A final sad loss

Posted: September 17, 2019 in Uncategorized

We are sad to have to tell you that the last living member of the 111th, Arthur T. Brooks, passed away last week in Hudson, NY, at the age of 101, a month short of his 102nd birthday.

We got to know Art and his wife and their two daughters and son-in-law (all of whom survive him) quite well over the past six years, visiting them in Florida and New York State several times. Art was a remarkable man, a true representative of the Greatest Generation. His intelligence, strong character, and kindness endeared us to him from the start.

Art was an Army captain who had been with the 111th since its time at Camp Bowie, Texas, in 1942. By the time the company crossed over into Germany in early spring of 1945, he had been made company commander. Our fathers could not have asked for a better leader.

Ed and I will miss him very much.


Linda Jackson, a daughter of 111th soldier Tec 5 Louis B. Soutier, has found our blog and has been sending us information about her father. We are thrilled to be able to add another soldier’s family to the fold! Linda and her two sisters, Cindy and Carol, are the 55th family we have found, or who have found us, since we started this project nearly six years ago.

Linda told us, “My dad lived in Salem, Illinois, most of his life. He lived in small towns close to Salem in his younger years. After he married my mother, they moved to Patoka, Illinois, and he later bought a hardware store there.”

soutier portrait

Linda told me that all the family photos were lost in a fire of their home in the 1950s, but that fortunately Louis’s sister had some photos of his time in the war and gave them to one of Linda’s sisters. Here are a few, probably taken at Fort Robinson, Arkansas, just before Louis was transferred to the 111th at Camp Bowie, Texas, in the spring of 1942 (he is standing on the far left in the second photo):

Another photo shows what I am fairly sure is the artillery work area at Camp Bowie in 1942; we have another similar photo from another family member. The funny thing is that it shows my own father’s car parked off to the right, his beloved Ford “Woodie.” (I knew he had the car while the unit was still in Texas, as the smaller photo shows.)

soutier trucks and artillery USAscan0024

Linda said, “After the fire he sold the hardware store and moved to Salem, Illinois, where he bought a farm and named it Soutier Stock Farm. He farmed 250 acres and raised show cattle until he retired. He was an active VFW lifetime member.” Louis was with the 111th until September 1945, when he was finally sent back to the States from Brake, Germany. He passed away in 2003 at the age of 87.

Louis was an artillery mechanic, along with 111th men Joe Sedlacek, John Andrews, Harold Goerges, Leo De La Garza, and John Raisler, who was from a town near Chicago. We are sad that John (one of our original survivors from 2013) is no longer with us because I’m sure he would have remembered Louis. Perhaps they reconnected long after the war—Linda said, “My sister told me he did visit someone in Chicago, on his way to meet a tour group.” Louis took two farm bureau tours in the late ’70s and early ’80s and visited Pearl Harbor, Wales, Germany, China, Japan and several other places. Below is a photo of Louis in front of General Patton’s grave in Luxembourg:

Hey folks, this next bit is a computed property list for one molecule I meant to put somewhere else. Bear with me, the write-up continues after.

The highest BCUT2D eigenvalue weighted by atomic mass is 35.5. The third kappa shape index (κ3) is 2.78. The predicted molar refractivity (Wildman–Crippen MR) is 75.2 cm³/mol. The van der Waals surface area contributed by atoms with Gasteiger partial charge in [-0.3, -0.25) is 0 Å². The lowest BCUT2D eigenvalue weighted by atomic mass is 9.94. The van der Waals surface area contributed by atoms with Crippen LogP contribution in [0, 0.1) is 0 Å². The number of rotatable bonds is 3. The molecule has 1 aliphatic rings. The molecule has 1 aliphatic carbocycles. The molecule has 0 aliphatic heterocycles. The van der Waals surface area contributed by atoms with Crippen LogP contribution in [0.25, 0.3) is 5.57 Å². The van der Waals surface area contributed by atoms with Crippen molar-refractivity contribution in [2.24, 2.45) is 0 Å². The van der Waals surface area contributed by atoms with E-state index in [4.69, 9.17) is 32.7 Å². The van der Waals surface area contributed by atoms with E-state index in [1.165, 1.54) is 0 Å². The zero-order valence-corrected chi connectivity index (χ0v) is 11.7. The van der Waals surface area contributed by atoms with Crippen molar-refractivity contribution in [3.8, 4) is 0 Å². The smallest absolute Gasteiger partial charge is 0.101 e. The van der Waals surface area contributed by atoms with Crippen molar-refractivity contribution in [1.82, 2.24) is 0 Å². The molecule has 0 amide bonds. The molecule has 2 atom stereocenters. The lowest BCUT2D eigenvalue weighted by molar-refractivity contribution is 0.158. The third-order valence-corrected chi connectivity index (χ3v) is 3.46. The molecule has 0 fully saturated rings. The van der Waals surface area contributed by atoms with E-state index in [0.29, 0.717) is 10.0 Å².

souiter patton grave luxembourg

Thank you, Linda, for finding us. We are so happy to be able to add your father to our blog.


Last week we were excited to hear from yet another Frenchman. Nicolas used to live in Cherbourg and is quite familiar with the city. He wrote to say that he knows the location of one of our photos, taken on July 17, 1944, during the Normandy Campaign.

One of the 111th men took several pictures of Cherbourg that day, and one in particular caught Nicolas’s eye.


“The location of this picture was easy to find, as there is only one mountain around Cherbourg: La Montagne du Roule,” he wrote. “Plus, my former high school was located a bit further from the house (which I circled in red). I used to walk this very street every morning, and every evening … the sight looked familiar.” Merci beaucoup, Nicolas!



The day that photo was taken in 1944, some of the unit had left their camp in the Cerisy Forest, Normandy, for a trip that took them through Isigny-sur-Mer, Carentan, St. Mere Eglise, Monteburg and Cherbourg. The Allies had taken Cherbourg, an important port, in late June. Twelve days after their trip, Operation Cobra was launched—the Allied operation to break out of Normandy.

Five years ago, we first came to Barry to have a look at where the 111th called home here—Brynhill golf course (in tents) and what was left of Camp G-40, places where the 111th began their European journey in November 1943. Our guide was Barry at War Museum member Glenn Booker, and our driver/U.S. Army Jeep owner was Wayne.

This past week we returned to Barry to give a presentation at the museum and have another ride in Wayne’s Jeep. We had a great time meeting all the museum’s volunteers at a supper prepared by Rose, one of the volunteers, and seeing Glenn again.

In front of the museum; that’s Glenn second from left

The American and Welsh flags flying outside the museum on Wednesday night.

Neal, me, and Wayne

We didn’t have any “then and now” photos in mind for this trip, mostly because the structures the men lived in are long gone and we weren’t able to identify locations of the area photos we had. But the next day, Terry, one of the museum volunteers, spotted one of the places:

Penarth Road, Cardiff, the eastern end of Cardiff General Station, 1943 or 1944

Same location today

Many thanks to the folks at the Barry War Museum for putting on a memorable evening for us Yanks!